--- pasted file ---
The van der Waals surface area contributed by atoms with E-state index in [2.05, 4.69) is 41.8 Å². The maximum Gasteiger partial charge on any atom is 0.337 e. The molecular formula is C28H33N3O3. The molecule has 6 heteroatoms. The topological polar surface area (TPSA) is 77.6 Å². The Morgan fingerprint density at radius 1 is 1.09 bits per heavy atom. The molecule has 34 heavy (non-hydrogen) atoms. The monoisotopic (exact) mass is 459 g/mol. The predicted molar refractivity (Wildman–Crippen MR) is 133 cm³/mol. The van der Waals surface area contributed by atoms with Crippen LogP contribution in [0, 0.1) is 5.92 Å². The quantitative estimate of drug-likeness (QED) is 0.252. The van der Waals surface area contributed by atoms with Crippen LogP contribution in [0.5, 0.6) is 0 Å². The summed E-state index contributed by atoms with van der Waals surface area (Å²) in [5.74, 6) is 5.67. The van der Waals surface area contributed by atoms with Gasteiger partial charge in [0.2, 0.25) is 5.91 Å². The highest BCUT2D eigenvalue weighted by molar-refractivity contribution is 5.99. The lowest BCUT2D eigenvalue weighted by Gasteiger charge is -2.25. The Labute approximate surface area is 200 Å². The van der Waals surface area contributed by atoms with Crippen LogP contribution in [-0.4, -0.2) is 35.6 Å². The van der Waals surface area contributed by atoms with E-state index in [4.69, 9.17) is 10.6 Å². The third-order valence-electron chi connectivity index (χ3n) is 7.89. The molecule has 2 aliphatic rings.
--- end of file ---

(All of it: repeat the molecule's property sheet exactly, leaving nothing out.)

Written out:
The van der Waals surface area contributed by atoms with E-state index in [2.05, 4.69) is 41.8 Å². The maximum Gasteiger partial charge on any atom is 0.337 e. The molecular formula is C28H33N3O3. The molecule has 6 heteroatoms. The topological polar surface area (TPSA) is 77.6 Å². The Morgan fingerprint density at radius 1 is 1.09 bits per heavy atom. The molecule has 34 heavy (non-hydrogen) atoms. The monoisotopic (exact) mass is 459 g/mol. The predicted molar refractivity (Wildman–Crippen MR) is 133 cm³/mol. The van der Waals surface area contributed by atoms with Crippen LogP contribution in [0, 0.1) is 5.92 Å². The quantitative estimate of drug-likeness (QED) is 0.252. The van der Waals surface area contributed by atoms with Crippen LogP contribution in [0.5, 0.6) is 0 Å². The summed E-state index contributed by atoms with van der Waals surface area (Å²) in [5.74, 6) is 5.67. The van der Waals surface area contributed by atoms with Gasteiger partial charge in [0.2, 0.25) is 5.91 Å². The highest BCUT2D eigenvalue weighted by molar-refractivity contribution is 5.99. The lowest BCUT2D eigenvalue weighted by Gasteiger charge is -2.25. The Labute approximate surface area is 200 Å². The van der Waals surface area contributed by atoms with Crippen LogP contribution in [-0.4, -0.2) is 35.6 Å². The van der Waals surface area contributed by atoms with E-state index in [4.69, 9.17) is 10.6 Å². The third-order valence-electron chi connectivity index (χ3n) is 7.89. The molecule has 2 aliphatic rings.